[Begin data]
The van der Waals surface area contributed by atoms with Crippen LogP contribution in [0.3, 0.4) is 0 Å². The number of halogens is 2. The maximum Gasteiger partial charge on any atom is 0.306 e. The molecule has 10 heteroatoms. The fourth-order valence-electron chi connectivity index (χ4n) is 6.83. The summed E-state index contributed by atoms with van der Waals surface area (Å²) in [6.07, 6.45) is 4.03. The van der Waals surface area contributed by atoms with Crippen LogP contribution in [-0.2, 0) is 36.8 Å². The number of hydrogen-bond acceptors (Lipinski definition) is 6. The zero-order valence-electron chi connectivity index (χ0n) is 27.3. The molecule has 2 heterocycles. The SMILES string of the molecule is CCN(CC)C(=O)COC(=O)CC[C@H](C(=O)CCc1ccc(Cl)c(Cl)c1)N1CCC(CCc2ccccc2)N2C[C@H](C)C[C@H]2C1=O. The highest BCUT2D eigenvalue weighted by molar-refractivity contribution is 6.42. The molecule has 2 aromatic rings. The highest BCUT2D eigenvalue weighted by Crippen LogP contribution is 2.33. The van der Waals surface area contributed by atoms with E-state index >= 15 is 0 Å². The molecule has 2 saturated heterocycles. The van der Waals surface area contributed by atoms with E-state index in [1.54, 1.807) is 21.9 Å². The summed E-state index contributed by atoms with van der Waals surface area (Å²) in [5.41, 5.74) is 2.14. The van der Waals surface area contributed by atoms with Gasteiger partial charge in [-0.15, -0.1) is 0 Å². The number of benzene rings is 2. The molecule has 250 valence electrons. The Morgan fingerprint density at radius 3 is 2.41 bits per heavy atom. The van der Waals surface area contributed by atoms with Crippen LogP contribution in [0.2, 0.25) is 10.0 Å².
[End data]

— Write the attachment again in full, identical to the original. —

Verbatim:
The van der Waals surface area contributed by atoms with Crippen LogP contribution in [0.3, 0.4) is 0 Å². The number of halogens is 2. The maximum Gasteiger partial charge on any atom is 0.306 e. The molecule has 10 heteroatoms. The fourth-order valence-electron chi connectivity index (χ4n) is 6.83. The summed E-state index contributed by atoms with van der Waals surface area (Å²) in [6.07, 6.45) is 4.03. The van der Waals surface area contributed by atoms with Crippen LogP contribution in [-0.2, 0) is 36.8 Å². The number of hydrogen-bond acceptors (Lipinski definition) is 6. The zero-order valence-electron chi connectivity index (χ0n) is 27.3. The molecule has 2 heterocycles. The SMILES string of the molecule is CCN(CC)C(=O)COC(=O)CC[C@H](C(=O)CCc1ccc(Cl)c(Cl)c1)N1CCC(CCc2ccccc2)N2C[C@H](C)C[C@H]2C1=O. The highest BCUT2D eigenvalue weighted by molar-refractivity contribution is 6.42. The molecule has 2 aromatic rings. The highest BCUT2D eigenvalue weighted by Crippen LogP contribution is 2.33. The van der Waals surface area contributed by atoms with E-state index >= 15 is 0 Å². The molecule has 2 saturated heterocycles. The van der Waals surface area contributed by atoms with E-state index in [1.54, 1.807) is 21.9 Å². The summed E-state index contributed by atoms with van der Waals surface area (Å²) in [5.41, 5.74) is 2.14. The van der Waals surface area contributed by atoms with Gasteiger partial charge in [-0.15, -0.1) is 0 Å². The number of benzene rings is 2. The molecule has 250 valence electrons. The Morgan fingerprint density at radius 3 is 2.41 bits per heavy atom. The van der Waals surface area contributed by atoms with Crippen LogP contribution in [0.2, 0.25) is 10.0 Å².